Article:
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Pisum sativum (culinary pea) x Pisum fulvum (tawny pea)

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  • Pisum sativum (culinary pea) x Pisum fulvum (tawny pea)

    Okay, this one is scary because it's my first two-species hybrid and it feels like a big step. Exciting though...

    There's been a bit of experimentation and reasearch with creating sativum-fulvum hybrids because the tawny pea has lots of disease resistance genes which would be useful to breed into the ordinary culinary pea, but I might well be the only person who's ever attempted it just for the flower colours!

    Tawny peas have flowers in shades we don't see in ordinary peas - lemon, ochre, and coral - and I'd be totally over the moon to be able to add these colours to my future Rainbow Pea mix.

    I want to work with a hybrid because the tawny pea isn't going to be any use itself. It hasn't been selected for taste or productivity and it has pods which shatter at maturity, scattering the seed everywhere which is not ideal if you're trying to harvest them! Hopefully I'll eventually get the new flower colours in a plant that's useful and productive and tasty.

    I'm going to need a lot of luck with this one...

  • #2
    I two tawny pea plants growing this year which I sowed in April and are just starting to flower now. The seeds needed chipping which was very fiddly as the seeds are tiny and hard to grip. I used a pair of jewellery pliers to hold the seed and a 1mm drill bit in a holder to make a tiny hole in the seed coat. Total pain, but 3/4 germinated and I only lost the weakest plant.

    The plants look different to my ordinary peas but you can definitely tell they are related. The stems are very thin and "spindly" compared with ordinary peas - they look fragile but are actually quite strong, and the tendrils don't cling quite so well. They've made lots more sideshoots than I expect from sativum peas too. Apparently they have excellent drought resistance which would be a useful trait to breed into this project.

    The cross-pollination plan? Well, the tawny pea has to be the pollen parent because of incompatibility issues and I'm going to try several different "mothers" depending on what I have available. Anything that isn't white-flowered will work - I'm pretty sure we need anthocyanin production to be switched on to get those beautiful yellows and oranges.

    Comment


    • Galina
      Galina commented
      Editing a comment
      Yes probably, but if crossed to a white flowered variety, then crossed further it would also work. And does fulvum 'switch on' A? Long shot, but your photo showed axil spots and if the genetics is similar, just by crossing it you would transfer A.

      I wish you so much luck with this one.

    • Silverleaf
      Silverleaf commented
      Editing a comment
      Oh yes you're right, but crossing to a white-flowered type would just add in another variable which it's just easier not to have to deal with a at all if I don't have to.

      Fulvum definitely has antho production switched on, as you say it has dark purple axil spots and there's colour in the stems too.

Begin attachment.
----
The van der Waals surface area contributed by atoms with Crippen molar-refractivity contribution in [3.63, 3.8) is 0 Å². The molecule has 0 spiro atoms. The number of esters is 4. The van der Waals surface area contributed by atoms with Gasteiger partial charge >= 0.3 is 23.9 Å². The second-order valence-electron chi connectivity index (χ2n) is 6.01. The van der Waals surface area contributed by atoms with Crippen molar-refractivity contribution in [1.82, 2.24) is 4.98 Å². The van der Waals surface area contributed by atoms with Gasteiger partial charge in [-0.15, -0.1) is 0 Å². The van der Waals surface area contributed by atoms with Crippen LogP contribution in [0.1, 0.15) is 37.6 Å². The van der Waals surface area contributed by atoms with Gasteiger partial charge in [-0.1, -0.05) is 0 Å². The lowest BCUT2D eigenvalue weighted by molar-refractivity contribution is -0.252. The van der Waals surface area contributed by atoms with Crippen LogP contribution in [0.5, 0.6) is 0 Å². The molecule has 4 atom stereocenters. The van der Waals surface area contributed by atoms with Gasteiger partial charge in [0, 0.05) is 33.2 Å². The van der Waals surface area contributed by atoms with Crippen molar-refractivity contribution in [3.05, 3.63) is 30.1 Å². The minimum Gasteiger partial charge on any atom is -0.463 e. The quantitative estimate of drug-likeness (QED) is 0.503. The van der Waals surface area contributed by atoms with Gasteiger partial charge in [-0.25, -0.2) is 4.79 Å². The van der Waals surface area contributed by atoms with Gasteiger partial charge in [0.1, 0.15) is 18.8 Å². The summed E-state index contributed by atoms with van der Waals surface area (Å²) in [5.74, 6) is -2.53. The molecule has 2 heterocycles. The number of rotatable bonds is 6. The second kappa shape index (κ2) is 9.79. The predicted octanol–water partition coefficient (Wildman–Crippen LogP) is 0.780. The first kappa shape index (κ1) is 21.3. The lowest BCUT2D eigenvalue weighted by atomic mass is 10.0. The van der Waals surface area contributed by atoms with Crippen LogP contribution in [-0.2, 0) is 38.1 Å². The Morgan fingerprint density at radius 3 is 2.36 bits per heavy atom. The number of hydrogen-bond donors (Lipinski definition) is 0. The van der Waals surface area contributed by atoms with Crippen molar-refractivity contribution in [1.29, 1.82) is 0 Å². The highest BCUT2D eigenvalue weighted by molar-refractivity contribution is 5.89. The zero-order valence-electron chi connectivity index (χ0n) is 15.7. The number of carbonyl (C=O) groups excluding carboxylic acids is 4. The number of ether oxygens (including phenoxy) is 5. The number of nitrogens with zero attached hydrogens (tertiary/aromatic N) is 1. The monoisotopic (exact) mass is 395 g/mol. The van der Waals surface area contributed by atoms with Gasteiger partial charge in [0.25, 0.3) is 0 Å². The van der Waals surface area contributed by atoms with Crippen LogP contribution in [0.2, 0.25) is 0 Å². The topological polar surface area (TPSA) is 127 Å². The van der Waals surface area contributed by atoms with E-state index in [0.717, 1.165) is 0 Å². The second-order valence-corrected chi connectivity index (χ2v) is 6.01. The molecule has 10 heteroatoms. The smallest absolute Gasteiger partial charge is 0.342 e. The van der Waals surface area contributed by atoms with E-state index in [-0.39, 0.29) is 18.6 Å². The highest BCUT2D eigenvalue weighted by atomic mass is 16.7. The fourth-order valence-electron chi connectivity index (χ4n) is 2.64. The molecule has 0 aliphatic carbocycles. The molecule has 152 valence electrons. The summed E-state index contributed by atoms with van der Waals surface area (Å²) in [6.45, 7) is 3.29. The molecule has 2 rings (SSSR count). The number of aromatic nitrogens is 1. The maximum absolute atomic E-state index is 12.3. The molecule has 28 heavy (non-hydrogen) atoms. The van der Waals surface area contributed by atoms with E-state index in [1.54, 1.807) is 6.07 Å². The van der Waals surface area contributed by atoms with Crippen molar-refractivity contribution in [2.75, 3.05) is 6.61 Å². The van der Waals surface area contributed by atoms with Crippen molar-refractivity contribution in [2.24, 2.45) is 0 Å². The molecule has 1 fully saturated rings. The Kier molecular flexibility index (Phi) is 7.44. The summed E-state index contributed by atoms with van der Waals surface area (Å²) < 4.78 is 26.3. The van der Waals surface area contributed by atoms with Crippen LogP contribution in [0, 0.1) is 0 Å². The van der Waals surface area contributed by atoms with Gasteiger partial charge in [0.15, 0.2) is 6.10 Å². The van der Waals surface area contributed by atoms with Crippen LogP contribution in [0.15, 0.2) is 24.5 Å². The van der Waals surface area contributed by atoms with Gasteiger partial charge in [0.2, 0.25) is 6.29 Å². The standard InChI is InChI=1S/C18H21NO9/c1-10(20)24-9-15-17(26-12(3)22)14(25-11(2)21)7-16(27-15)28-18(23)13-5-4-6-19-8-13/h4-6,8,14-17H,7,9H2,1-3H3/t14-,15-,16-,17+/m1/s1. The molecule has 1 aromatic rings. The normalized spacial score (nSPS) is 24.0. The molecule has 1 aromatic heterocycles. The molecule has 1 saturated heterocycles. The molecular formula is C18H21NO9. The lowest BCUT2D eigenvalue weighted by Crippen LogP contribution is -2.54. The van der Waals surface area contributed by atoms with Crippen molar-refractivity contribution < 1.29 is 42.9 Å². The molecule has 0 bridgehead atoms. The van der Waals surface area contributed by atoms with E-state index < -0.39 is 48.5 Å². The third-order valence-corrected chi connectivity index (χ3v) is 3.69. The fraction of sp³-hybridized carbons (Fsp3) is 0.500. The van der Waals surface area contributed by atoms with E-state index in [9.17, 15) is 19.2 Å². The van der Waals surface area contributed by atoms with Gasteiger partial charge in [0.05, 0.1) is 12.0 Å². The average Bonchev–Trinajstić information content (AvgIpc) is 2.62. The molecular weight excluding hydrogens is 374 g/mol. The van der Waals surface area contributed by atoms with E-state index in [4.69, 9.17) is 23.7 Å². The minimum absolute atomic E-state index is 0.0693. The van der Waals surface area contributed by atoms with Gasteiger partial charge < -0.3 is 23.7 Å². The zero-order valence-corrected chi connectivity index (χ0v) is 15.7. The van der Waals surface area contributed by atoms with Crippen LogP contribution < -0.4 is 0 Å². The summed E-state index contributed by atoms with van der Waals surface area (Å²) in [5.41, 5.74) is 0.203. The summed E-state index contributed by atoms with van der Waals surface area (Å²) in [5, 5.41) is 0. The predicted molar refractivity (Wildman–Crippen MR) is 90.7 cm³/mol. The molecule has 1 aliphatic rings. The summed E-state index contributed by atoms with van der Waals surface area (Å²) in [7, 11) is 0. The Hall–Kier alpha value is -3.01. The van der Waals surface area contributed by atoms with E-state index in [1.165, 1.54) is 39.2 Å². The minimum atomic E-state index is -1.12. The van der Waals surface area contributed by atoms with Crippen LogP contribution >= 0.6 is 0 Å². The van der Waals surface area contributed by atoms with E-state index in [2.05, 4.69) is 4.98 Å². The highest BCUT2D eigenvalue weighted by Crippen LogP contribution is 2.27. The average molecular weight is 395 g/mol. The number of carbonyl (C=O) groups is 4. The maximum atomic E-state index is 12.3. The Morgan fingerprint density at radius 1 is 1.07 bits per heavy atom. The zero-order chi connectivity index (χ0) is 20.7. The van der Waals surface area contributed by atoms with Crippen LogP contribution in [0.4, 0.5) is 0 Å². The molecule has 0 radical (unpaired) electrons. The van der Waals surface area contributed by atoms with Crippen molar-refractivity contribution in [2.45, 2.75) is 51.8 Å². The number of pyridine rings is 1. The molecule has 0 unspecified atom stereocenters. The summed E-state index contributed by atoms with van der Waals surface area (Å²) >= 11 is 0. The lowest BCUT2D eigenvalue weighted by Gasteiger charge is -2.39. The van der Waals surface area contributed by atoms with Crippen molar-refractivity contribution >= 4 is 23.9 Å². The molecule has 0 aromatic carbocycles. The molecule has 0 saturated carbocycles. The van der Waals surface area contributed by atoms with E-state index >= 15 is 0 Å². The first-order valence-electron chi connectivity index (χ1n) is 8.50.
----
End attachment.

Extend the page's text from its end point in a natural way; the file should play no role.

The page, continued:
• #3
    Today might be the first day I get to try this, if the wind dies down this evening.

    Comment


    • Galina
      Galina commented
      Editing a comment
      The very best of luck!

  • #4
    Made two crosses, both with purple Telephone x Unity F3 as they were the first appropriate buds I found.

    Fulvum flowers are really small so a bit tricky to work with and get enough pollen, but I think I managed it. We'll find out soon if it's worked.

    Comment


    • #5
      Brilliant, fingers crossed

      Comment


      • #6
        I've made three crosses so far. First two with purple Tel x Un F3 flowers, and the third with a crimson Tel x Un F3.

        The first two failed but the third flower has produced a tiny pod which I think has two precious seeds in it. I'll try to do a few more but this hot weather isn't ideal, the flowers are maturing so fast it's hard to find one at the right stage to accept pollen.

        Comment


        • Galina
          Galina commented
          Editing a comment
          That's absolutely brilliant. Fingers crossed. No not the favourite weather for peas is it. The flowers are also getting a lot smaller which makes crosses harder to do.

        • Silverleaf
          Silverleaf commented
          Editing a comment
          It's weird, I didn't think the last one was going to take because I didn't get much pollen and it was a bit damp that day, but then it was the only one that worked in the end!

      • #7
        The crossed pod looked good but it failed to grow any bigger and eventually dropped off, but I can try again next year. I have plenty of fulvum seeds now anyway!

        Comment


        • Galina
          Galina commented
          Editing a comment
          Pity! In a fit of madness (or rather Carol Deppe's advice to try wide crosses), I once crossed a pea with a runnerbean. Long time ago, Nice pod, initially but after a while it failed similarly. Great shame. Haven't tried again, but it clearly is so nearly there. With fulvum you know it can work, just a matter of luck and persevering. The first objective was to get enough seeds and you achieved that, so Bravo!

        • Silverleaf
          Silverleaf commented
          Editing a comment
          Pea x runner bean? Interesting! I’d never have thought of that.

          I think you’re right, the fulvum cross will take eventually if I just keep trying. It’ll be worth it when it does! No rush.

          There must be lots of good genes in fulvum that will be great in a hybrid. It’s certainly not shy about making pods - I got loads of seed from one plant despite the fact that pods only have one or two seeds each. Plenty to share with you!
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